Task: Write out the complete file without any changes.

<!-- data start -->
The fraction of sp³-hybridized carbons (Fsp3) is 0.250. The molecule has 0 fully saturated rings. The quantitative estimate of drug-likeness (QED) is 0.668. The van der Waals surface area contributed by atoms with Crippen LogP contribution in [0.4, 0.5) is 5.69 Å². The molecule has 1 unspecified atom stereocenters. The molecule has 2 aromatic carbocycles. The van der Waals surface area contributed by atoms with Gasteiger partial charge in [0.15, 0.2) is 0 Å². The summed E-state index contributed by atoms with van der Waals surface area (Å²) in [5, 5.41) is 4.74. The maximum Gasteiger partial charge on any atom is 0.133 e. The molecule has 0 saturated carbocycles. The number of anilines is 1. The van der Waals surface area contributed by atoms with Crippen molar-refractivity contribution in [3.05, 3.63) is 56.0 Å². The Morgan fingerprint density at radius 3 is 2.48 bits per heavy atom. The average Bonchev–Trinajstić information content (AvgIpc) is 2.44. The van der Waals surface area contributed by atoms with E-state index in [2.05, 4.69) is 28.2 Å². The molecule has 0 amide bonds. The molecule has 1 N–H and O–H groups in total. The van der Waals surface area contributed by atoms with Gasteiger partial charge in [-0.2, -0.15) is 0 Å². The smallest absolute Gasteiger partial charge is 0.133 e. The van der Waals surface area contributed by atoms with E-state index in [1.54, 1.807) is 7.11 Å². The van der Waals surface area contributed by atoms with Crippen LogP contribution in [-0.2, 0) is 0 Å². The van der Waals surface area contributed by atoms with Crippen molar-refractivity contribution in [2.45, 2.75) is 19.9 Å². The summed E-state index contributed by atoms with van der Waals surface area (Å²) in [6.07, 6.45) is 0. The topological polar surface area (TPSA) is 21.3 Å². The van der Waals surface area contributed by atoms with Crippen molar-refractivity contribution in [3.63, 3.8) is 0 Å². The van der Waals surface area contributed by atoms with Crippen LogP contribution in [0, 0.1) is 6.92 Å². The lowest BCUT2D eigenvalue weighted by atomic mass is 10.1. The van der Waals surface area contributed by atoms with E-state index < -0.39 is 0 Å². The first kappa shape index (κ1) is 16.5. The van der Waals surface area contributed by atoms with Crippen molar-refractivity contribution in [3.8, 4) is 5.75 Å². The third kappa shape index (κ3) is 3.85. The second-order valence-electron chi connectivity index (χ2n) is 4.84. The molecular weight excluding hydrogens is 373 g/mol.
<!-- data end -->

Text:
The fraction of sp³-hybridized carbons (Fsp3) is 0.250. The molecule has 0 fully saturated rings. The quantitative estimate of drug-likeness (QED) is 0.668. The van der Waals surface area contributed by atoms with Crippen LogP contribution in [0.4, 0.5) is 5.69 Å². The molecule has 1 unspecified atom stereocenters. The molecule has 2 aromatic carbocycles. The van der Waals surface area contributed by atoms with Gasteiger partial charge in [0.15, 0.2) is 0 Å². The summed E-state index contributed by atoms with van der Waals surface area (Å²) in [5, 5.41) is 4.74. The maximum Gasteiger partial charge on any atom is 0.133 e. The molecule has 0 saturated carbocycles. The number of anilines is 1. The van der Waals surface area contributed by atoms with Crippen molar-refractivity contribution in [3.05, 3.63) is 56.0 Å². The Morgan fingerprint density at radius 3 is 2.48 bits per heavy atom. The average Bonchev–Trinajstić information content (AvgIpc) is 2.44. The van der Waals surface area contributed by atoms with E-state index in [2.05, 4.69) is 28.2 Å². The molecule has 0 amide bonds. The molecule has 1 N–H and O–H groups in total. The van der Waals surface area contributed by atoms with Gasteiger partial charge in [-0.2, -0.15) is 0 Å². The smallest absolute Gasteiger partial charge is 0.133 e. The van der Waals surface area contributed by atoms with E-state index in [1.54, 1.807) is 7.11 Å². The van der Waals surface area contributed by atoms with Crippen LogP contribution in [-0.2, 0) is 0 Å². The van der Waals surface area contributed by atoms with Crippen molar-refractivity contribution in [2.45, 2.75) is 19.9 Å². The summed E-state index contributed by atoms with van der Waals surface area (Å²) in [6.07, 6.45) is 0. The topological polar surface area (TPSA) is 21.3 Å². The van der Waals surface area contributed by atoms with Crippen molar-refractivity contribution in [3.63, 3.8) is 0 Å². The van der Waals surface area contributed by atoms with Crippen LogP contribution in [0, 0.1) is 6.92 Å². The lowest BCUT2D eigenvalue weighted by atomic mass is 10.1. The van der Waals surface area contributed by atoms with E-state index < -0.39 is 0 Å². The first kappa shape index (κ1) is 16.5. The van der Waals surface area contributed by atoms with Crippen molar-refractivity contribution in [3.8, 4) is 5.75 Å². The third kappa shape index (κ3) is 3.85. The second-order valence-electron chi connectivity index (χ2n) is 4.84. The molecular weight excluding hydrogens is 373 g/mol.